1.3.4. Mechanical properties of ZnO

            It is very much a challanging task today to directly measure the mechanical properties of ZnO nanstructures because the traditional measurement methods are not applicable. The electric field induced resonance method is used uin this prospect sing TEM. In this technique a unique holder of TEM is made and two electrodes are utilized in between a oscillating electric field is applied. At a particular frequency this electric field generates the resonance in between the nonobelts shaken by the field. The bendin modulus is calculated based on the elasticity theory. These nanobelts show the most important prospects of being a promising material in form of nanoresonater and nanocontiliver. these cantiliver show the imoportant properties as compared to the products prepared by conventional icrotechnology (Wang et al., 2003). 

1.4. Applications of ZnO NPs

            Zinx oxide plays a vital and effective role in central nervous suystem (CNS) and even durin the process of disease developments via meditating neuron excitability and discharge of nurotransmitters. It has been revealed that ZnO is effective too much in the function of many tissues and cells, natural enggineering of cells and biocompatibilty (Osmond et al., 2010).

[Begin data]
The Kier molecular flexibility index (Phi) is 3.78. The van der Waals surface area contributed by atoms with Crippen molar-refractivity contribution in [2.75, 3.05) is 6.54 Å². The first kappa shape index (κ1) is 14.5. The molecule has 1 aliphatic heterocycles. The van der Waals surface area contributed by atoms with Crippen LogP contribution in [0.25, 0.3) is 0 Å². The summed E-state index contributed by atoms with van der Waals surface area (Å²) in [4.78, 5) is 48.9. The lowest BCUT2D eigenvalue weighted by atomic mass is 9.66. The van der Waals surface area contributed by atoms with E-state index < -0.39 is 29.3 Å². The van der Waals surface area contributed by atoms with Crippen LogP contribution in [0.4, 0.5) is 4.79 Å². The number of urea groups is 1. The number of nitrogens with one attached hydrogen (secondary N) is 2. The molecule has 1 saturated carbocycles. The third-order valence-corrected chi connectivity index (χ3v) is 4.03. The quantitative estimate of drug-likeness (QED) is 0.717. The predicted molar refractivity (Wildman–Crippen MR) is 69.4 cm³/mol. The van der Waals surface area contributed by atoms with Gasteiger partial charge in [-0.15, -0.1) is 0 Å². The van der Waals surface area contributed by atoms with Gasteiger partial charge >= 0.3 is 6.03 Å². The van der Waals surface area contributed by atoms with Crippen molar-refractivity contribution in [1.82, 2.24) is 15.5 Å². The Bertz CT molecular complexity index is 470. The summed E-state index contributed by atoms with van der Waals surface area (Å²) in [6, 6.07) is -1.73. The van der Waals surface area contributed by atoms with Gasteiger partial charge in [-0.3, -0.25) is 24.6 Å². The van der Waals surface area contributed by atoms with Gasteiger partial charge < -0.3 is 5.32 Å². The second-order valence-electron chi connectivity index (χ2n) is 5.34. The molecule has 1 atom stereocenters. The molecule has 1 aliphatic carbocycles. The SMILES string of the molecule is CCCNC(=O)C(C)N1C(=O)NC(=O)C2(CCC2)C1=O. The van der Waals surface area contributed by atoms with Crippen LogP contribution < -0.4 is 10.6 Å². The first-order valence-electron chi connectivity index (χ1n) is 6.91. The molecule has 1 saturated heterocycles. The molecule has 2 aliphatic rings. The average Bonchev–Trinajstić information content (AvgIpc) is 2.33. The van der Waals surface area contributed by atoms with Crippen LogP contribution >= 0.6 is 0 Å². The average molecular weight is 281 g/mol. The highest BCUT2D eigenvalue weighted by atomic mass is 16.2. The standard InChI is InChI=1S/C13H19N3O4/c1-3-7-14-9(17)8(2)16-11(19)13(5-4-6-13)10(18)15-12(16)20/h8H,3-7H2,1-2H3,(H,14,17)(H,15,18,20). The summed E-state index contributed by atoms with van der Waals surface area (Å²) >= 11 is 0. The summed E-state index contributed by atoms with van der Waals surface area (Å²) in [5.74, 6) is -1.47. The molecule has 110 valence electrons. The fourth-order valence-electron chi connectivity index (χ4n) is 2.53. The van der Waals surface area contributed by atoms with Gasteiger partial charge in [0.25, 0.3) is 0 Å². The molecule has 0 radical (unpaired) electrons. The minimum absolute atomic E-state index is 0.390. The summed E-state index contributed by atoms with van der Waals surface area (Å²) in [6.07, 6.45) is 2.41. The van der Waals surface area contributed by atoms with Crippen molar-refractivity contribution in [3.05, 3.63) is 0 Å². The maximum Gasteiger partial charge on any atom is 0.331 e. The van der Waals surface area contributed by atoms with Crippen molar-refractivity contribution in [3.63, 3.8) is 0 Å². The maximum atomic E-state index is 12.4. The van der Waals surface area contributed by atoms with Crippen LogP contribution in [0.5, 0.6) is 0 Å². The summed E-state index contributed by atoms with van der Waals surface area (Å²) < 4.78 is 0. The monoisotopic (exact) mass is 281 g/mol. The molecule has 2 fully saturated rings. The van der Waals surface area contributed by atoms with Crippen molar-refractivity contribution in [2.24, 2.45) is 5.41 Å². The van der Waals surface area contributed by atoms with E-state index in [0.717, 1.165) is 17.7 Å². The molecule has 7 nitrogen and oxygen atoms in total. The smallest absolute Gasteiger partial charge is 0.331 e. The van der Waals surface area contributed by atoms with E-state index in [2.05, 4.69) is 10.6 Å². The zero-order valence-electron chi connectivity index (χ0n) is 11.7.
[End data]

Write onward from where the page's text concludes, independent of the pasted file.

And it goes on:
1.5. Nickle oxide and its properties

            Nickel is a chemical element with the chemical symbol Ni and atomic number 28. The unit cell of nickel is a face centered cube with the lattice parameter of 0.352 nm giving an atomic radius of 0.124 nm. Nickel belongs to the transition metals and is hard, malleable, ductile, lustrous, silvery white, ferromagnetic metallic element in Group VIII of periodic table. Nickel is one of three noteworthy elements in the transition metals family (iron, cobalt, and nickel) that are known to produce a magnetic field. The electronic structure of Ni is 1s22s22p63s23p63d84s2. Its outer electrons shell has a 4s23d8 configuration. While nickel can exist in oxidation states 0, +1, +2, +3, and +4, its only important oxidation state is 2 under normal environmental conditions. Nickel is a silvery-white metal with a slight golden tinge that takes a high polish. It is one of only four elements that are magnetic at or near room temperature. Its Curie temperature is 627K. That is, nickel is non-magnetic above this temperature (Maiti et al., 2007).    

                  Figure 1.3: Crystal structure of nickel oxide

1.5.1. Uses of Nickle oxide

            Nickel is used in many industrial and consumer products, including stainless steel, magnets, coinage, rechargeable batteries, electric guitar strings, microphone capsules, and special alloys. It is also used for plating and as a green tint in glass.  Nickel is pre-eminently an alloy metal, and its chief use is in the nickel steels and nickel cast irons, of which there are many varieties. It is also widely used in many other alloys, such as nickel brasses and bronzes, and alloys with copper, chromium, aluminium, lead, cobalt, silver, and gold (Maiti et al., 2007).